DYESS AIR FORCE BASE, Texas (AFNS) --
Chief Master Sgt. of the Air Force JoAnne S. Bass met with Abilene leadership Nov. 4 to thank the city for the continuous support they provide Airmen and to discuss key areas where military members and their families benefit from community advocacy.
“It is an honor to visit the City of Abilene,” Bass said. “The people of Abilene are amazing community partners who consistently demonstrate their care and support to our Airmen and families.”
Col. Joseph Kramer, 7th Bomb Wing commander, and Chief Master Sgt. Matthew Coltrin, 7th BW command chief, introduced Bass to local leaders from the five industries that support military families. Those in attendance included Doug Peters, Abilene Chamber of Commerce president, Gray Bridwell, Military Affairs Committee vice president and honorary commander, Dr. David Young, Abilene Independent School District superintendent, Marcus Dudley, Abilene chief of police, Brad Holland, Hendrick Health chief executive officer, and several other local and state leaders who work as partners to Dyess Air Force Base.
Upon meeting Abilene leaders, Bass noted the City of Abilene has a longstanding partnership with the Air Force base. With a thriving Military Affairs Committee which boasts 309 members, the city routinely seeks ways they can support Dyess AFB Airmen and their families. It is this advocacy that has earned the City of Abilene multiple years as the recipient of the Air Force Global Strike Command's “Barksdale Trophy” award, as well as serving as the namesake for Air Mobility Command’s community award.
The senior enlisted advisor’s priorities are people, readiness, and culture. The community surrounding the Air Force bases has an impact on all of these aspects for Dyess AFB Airmen.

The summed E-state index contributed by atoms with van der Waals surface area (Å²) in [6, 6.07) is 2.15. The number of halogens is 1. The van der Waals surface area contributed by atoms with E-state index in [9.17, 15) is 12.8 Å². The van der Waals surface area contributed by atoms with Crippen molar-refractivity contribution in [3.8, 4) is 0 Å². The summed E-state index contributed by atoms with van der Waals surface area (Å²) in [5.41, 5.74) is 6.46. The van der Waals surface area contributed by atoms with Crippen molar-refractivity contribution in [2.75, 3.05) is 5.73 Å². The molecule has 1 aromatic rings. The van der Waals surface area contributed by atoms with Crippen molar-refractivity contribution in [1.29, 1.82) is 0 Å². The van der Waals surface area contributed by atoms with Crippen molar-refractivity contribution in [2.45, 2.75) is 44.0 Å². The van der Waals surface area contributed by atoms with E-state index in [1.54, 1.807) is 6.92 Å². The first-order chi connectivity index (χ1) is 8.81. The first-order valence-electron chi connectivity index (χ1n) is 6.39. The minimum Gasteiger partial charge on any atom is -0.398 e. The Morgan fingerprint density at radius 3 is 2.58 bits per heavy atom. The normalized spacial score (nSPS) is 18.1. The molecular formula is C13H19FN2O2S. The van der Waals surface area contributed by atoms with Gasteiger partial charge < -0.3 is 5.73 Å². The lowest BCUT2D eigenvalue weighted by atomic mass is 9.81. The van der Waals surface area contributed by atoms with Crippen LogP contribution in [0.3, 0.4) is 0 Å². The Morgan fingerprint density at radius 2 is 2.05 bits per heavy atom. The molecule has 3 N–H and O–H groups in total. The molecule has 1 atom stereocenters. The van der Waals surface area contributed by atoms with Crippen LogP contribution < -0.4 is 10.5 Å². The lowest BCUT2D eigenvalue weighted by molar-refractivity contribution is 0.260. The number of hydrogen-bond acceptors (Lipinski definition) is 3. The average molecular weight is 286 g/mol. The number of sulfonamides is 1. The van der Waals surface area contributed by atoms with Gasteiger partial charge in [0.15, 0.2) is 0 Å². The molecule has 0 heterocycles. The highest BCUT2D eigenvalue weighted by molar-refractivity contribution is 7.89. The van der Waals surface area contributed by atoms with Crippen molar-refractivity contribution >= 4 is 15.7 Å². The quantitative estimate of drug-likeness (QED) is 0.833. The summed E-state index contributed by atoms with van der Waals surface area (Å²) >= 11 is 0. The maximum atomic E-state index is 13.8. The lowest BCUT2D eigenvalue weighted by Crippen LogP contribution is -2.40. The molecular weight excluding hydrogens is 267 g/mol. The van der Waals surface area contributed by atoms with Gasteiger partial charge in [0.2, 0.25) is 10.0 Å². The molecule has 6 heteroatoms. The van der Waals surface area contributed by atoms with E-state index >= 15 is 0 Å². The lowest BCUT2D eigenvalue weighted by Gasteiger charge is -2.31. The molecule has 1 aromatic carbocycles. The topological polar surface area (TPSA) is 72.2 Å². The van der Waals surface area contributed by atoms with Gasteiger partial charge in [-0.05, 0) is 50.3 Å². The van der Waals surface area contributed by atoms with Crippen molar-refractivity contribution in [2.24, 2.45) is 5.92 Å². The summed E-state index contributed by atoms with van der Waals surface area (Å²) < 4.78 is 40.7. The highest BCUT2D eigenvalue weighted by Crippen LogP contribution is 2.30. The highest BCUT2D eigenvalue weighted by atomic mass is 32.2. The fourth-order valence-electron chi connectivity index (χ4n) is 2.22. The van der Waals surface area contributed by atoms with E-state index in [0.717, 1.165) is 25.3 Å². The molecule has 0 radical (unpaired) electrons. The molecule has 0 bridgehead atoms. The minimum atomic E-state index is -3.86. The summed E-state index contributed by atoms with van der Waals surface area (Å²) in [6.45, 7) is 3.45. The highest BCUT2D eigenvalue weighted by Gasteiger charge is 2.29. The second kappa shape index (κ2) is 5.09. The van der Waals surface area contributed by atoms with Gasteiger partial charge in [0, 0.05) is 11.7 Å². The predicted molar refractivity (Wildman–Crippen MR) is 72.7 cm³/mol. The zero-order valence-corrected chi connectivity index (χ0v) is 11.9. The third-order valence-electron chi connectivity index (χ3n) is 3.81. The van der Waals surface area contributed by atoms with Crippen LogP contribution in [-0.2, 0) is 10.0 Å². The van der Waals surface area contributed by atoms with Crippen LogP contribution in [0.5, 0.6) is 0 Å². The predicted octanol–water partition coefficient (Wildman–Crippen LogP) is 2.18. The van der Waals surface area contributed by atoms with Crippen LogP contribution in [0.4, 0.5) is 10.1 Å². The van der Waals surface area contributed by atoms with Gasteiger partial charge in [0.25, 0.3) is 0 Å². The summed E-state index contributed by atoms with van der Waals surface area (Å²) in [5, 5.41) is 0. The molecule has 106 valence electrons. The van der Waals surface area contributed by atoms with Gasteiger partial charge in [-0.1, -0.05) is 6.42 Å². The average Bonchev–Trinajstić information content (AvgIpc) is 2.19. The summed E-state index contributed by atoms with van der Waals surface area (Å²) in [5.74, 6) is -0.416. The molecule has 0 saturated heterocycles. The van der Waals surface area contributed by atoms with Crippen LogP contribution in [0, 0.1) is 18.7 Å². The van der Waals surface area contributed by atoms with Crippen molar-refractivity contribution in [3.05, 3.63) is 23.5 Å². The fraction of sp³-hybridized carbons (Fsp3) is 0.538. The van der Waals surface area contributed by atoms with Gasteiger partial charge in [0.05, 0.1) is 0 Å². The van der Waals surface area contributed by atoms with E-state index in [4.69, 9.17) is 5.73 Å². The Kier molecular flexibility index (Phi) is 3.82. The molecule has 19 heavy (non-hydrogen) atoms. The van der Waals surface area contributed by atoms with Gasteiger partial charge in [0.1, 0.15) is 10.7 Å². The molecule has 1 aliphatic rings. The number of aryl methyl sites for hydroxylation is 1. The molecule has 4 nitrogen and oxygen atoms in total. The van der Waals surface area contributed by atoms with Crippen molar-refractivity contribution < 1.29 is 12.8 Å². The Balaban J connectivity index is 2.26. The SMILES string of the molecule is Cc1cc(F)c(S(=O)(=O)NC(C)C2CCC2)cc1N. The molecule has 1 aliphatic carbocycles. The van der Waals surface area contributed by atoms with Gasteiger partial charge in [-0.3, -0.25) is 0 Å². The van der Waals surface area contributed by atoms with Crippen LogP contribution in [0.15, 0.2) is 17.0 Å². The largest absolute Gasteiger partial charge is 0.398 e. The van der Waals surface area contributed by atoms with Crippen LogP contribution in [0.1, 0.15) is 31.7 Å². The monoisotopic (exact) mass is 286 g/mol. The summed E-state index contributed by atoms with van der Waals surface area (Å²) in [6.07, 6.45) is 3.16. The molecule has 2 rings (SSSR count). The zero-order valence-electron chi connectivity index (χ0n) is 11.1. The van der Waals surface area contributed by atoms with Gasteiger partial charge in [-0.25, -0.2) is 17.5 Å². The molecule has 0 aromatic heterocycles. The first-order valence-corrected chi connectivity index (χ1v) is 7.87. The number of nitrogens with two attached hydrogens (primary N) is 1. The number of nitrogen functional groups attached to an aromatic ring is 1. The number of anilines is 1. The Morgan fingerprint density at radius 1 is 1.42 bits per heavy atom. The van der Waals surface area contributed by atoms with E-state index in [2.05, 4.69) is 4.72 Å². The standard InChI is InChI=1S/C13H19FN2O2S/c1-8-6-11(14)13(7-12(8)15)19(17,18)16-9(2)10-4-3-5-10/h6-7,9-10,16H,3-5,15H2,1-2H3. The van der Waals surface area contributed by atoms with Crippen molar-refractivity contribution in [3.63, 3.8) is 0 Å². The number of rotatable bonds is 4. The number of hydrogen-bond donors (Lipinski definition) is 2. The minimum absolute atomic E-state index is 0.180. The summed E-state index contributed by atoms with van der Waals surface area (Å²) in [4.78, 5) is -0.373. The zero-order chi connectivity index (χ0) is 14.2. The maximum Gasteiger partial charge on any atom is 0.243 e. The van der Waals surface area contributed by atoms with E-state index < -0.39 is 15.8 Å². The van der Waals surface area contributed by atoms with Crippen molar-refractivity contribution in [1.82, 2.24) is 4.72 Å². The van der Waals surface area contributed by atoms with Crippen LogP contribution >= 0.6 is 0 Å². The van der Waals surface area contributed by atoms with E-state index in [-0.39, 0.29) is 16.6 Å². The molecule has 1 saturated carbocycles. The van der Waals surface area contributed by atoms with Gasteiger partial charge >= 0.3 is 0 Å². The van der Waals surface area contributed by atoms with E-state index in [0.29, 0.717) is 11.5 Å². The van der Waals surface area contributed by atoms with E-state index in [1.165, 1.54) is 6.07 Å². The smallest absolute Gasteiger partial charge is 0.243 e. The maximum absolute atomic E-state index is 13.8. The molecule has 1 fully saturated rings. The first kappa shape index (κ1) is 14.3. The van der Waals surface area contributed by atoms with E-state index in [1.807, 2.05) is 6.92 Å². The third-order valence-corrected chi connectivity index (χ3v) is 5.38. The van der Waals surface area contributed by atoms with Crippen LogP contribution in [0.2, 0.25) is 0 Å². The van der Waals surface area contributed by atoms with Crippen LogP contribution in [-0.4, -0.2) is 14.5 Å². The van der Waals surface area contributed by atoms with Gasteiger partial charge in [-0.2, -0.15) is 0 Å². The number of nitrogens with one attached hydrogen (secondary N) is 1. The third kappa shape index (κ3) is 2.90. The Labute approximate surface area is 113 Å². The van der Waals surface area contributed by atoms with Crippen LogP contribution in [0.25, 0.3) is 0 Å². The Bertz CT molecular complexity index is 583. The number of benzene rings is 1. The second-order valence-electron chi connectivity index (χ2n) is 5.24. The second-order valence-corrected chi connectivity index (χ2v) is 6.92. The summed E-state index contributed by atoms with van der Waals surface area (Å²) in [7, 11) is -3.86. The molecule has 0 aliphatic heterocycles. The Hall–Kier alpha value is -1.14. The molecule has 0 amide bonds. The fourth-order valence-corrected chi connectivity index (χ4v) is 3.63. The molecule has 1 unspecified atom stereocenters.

“Military communities understand the significance of what our Airmen do at Dyess," Bass continued. "We see that they want us to be able to accomplish the mission, support our way of life, and they understand that that comes with readiness. For community support, readiness may mean that our Airmen don’t have to stay at home out of concern for childcare. It means that they won’t have to drive three hours away to see the medical provider that can get them back to work, accomplishing the mission. It can look like employment opportunities for spouses, safe places to engage with others. This is the type of community support and advocacy that, as community leaders and advocates, our Airmen are counting on you to provide.”
In her remarks at the Air Force Association conference Sept. 18, Sharene Brown, spouse of Air Force Chief of Staff Gen. CQ Brown, Jr., addressed the key factors that contribute to community support for Airmen. According to this initiative, the “Five to Thrive” pertains to community status on topics relating to childcare, education, healthcare, housing, and spouse employment opportunities.
Abilene leadership has supported a variety of efforts for each of these criteria. For instance, when it comes to connecting spouses to the local community, the Abilene Chamber of Commerce and Military Affairs Committee collaborated with Dyess AFB to establish the Jump Start orientation program, a tour that takes Airmen and their families downtown to get connected to the local community.
“When Airmen are downtown, nearly all Abilene business owners provide a 10-to-20% discount, or if they’re in uniform, strangers will thank them for their service,” Bridwell said.
The MAC has been mindful of the need for spouse employment opportunities as well, which is why, according to Bridwell, they set up a jobs portal, abileneworks.com.
Bass praised Dyess AFB for this best practice orientation program and encouraged the community to continue to connect with Air Force members and their families.
“We are so thankful Chief Bass has come to Dyess Air Force Base allowing us time to showcase our community and show first support of our commitment to Dyess Airmen and families,” Bridwell said. “Our history of support is 60 years in the works and looking forward to another six decades!”